A person who is likely to require a stoma is (ideally) seen
by a Stomal Therapy Nurse pre and post operatively and should also have regular reviews. Colorectal Surgery offers specialised clinics to patients, no referral needed. These clinics are conducted by our highly qualified Stomal Therapist Amanda McGee.
Amanda provides guidance and education to patients and their families who have had or are having surgery that may involve the formation of a stoma. She liaises with the patient’s surgeon, hospital, their hospital Stomal Therapy Nurse, and community agencies involved in the patient’s care, thus ensuring continuity of care for the patient. Amanda's core focus is around patient and family counselling and education, direct patient care, advocacy and research.
Amanda runs the Stomal Therapy Clinic in our rooms at North Adelaide, she also conducts monthly clinics at The Ostomy Association of South Australia at Kidman Park. The cost to see a Stomal Therapist is non-rebateable from Medicare or Health Funds. Appointments are for 1 hour in the first visit and half hour for subsequent visits.
Amanda completed her Bachelor of Nursing at the University of South Australia in 2009. She commenced her nursing career and worked across many nursing fields until she found a special interest in colorectal nursing.
In 2012, she completed her Stomal Therapy Nursing Certificate and has worked as a Stomal Therapy Nurse since. Amanda joined the Colorectal Surgery in 2017.
Amanda provides pre and post-operative care to patients
that experience stomal surgery, reviews patients that experience any concerns with their stoma and also provides wound reviews and wound management.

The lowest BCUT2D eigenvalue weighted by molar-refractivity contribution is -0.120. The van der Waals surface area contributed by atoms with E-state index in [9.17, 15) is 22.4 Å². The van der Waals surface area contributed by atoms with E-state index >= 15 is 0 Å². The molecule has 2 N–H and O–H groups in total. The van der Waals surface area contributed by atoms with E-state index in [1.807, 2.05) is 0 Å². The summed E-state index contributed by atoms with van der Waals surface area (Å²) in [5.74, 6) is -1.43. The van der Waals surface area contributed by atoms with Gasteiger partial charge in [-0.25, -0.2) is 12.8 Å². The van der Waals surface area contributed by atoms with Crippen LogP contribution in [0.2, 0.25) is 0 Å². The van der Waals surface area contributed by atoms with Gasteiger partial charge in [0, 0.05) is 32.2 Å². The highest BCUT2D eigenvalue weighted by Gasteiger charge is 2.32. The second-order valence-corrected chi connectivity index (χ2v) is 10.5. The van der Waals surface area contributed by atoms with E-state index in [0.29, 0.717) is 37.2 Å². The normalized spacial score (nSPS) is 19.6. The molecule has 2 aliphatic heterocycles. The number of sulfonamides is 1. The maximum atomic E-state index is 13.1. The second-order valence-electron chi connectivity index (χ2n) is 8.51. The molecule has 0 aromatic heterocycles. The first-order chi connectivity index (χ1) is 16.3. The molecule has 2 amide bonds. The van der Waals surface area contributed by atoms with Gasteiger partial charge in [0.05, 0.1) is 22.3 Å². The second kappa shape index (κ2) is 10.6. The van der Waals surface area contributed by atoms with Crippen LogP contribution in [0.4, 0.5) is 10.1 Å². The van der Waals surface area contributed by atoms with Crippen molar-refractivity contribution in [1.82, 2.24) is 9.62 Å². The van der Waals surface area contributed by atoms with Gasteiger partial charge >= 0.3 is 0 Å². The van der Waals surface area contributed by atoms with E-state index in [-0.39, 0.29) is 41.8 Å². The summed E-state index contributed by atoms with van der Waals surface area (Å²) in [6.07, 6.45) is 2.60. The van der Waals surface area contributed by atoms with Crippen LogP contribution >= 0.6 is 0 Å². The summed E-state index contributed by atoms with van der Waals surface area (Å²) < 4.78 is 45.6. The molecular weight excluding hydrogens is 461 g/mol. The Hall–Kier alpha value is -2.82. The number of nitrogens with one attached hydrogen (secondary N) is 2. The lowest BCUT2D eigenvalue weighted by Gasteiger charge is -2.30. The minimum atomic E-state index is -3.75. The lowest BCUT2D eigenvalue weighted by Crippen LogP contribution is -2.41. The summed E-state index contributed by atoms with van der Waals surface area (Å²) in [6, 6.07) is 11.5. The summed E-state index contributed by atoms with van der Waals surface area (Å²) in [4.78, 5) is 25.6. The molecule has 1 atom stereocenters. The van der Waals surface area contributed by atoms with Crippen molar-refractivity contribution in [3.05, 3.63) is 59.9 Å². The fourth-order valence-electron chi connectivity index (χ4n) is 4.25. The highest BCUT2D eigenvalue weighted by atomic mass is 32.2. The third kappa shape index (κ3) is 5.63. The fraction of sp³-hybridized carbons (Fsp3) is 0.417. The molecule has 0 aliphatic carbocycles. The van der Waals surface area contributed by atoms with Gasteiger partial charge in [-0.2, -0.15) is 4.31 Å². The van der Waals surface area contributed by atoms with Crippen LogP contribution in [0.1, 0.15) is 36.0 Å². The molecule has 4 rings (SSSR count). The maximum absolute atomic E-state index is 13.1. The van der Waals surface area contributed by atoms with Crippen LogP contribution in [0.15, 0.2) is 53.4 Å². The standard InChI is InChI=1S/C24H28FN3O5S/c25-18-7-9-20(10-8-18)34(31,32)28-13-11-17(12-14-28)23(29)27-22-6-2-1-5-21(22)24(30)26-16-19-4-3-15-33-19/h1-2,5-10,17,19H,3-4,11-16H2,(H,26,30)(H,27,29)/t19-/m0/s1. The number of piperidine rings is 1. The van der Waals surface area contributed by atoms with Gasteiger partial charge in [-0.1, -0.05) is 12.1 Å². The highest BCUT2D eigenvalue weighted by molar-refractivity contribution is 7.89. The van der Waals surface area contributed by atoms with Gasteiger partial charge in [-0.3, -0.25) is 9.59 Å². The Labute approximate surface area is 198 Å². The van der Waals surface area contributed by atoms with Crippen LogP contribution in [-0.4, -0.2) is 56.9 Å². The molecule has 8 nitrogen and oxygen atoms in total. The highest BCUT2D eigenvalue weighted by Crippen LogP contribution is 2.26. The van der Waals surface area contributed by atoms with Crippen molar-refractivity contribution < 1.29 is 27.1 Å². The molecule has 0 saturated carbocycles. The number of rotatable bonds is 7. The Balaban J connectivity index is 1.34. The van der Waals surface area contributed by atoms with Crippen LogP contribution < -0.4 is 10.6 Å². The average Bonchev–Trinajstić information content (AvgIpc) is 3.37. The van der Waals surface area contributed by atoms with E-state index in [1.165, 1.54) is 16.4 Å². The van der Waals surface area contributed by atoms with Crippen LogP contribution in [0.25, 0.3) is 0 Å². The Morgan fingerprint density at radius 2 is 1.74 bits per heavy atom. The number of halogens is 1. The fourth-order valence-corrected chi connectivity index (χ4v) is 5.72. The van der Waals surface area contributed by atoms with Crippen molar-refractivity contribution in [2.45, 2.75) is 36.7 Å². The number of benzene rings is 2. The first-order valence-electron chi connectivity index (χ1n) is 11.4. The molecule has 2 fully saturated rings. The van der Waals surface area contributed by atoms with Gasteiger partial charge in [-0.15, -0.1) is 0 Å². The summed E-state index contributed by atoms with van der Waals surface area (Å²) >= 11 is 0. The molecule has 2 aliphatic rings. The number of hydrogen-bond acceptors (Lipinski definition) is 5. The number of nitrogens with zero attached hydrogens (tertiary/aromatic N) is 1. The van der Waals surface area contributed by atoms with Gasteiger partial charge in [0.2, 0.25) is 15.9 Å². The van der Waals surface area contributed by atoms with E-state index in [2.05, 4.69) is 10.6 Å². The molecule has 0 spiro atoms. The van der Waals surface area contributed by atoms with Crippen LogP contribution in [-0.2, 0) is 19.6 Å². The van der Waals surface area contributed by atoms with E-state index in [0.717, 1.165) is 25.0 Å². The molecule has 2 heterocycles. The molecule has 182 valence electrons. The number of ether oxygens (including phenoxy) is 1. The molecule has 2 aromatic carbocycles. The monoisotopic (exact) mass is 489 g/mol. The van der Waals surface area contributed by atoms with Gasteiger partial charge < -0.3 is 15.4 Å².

Twice a month Amanda also runs the Stomal Therapy Clinic at the Ostomy of South Australia.
A big highlight for Amanda was in 2019 where she was offered the opportunity to share her Stomal Therapy skills volunteering in the Solomon Islands with Prof Peter Hewett and looks forward to may more volunteering trips in the future.
Amanda is an active member on the Australian Association Stomal Therapy Nurses South Australian branch and also the Continence Foundation of Australia South Australian branch.
A stoma is a surgically created opening acting as an exit for stool and/or urine.
The word "stoma" comes from the Greek language meaning a mouth or opening.
There are 3 main types of stomas – colostomy (large colon), ileostomy (small colon) and urostomy (bladder).
Stomas can be permanent or temporary.
Patients with stomas work, exercise, play sport, socialise, and maintain regular relationships. Mostly there are a few diet changes and change of toilet routine otherwise general public would not know who has a stoma.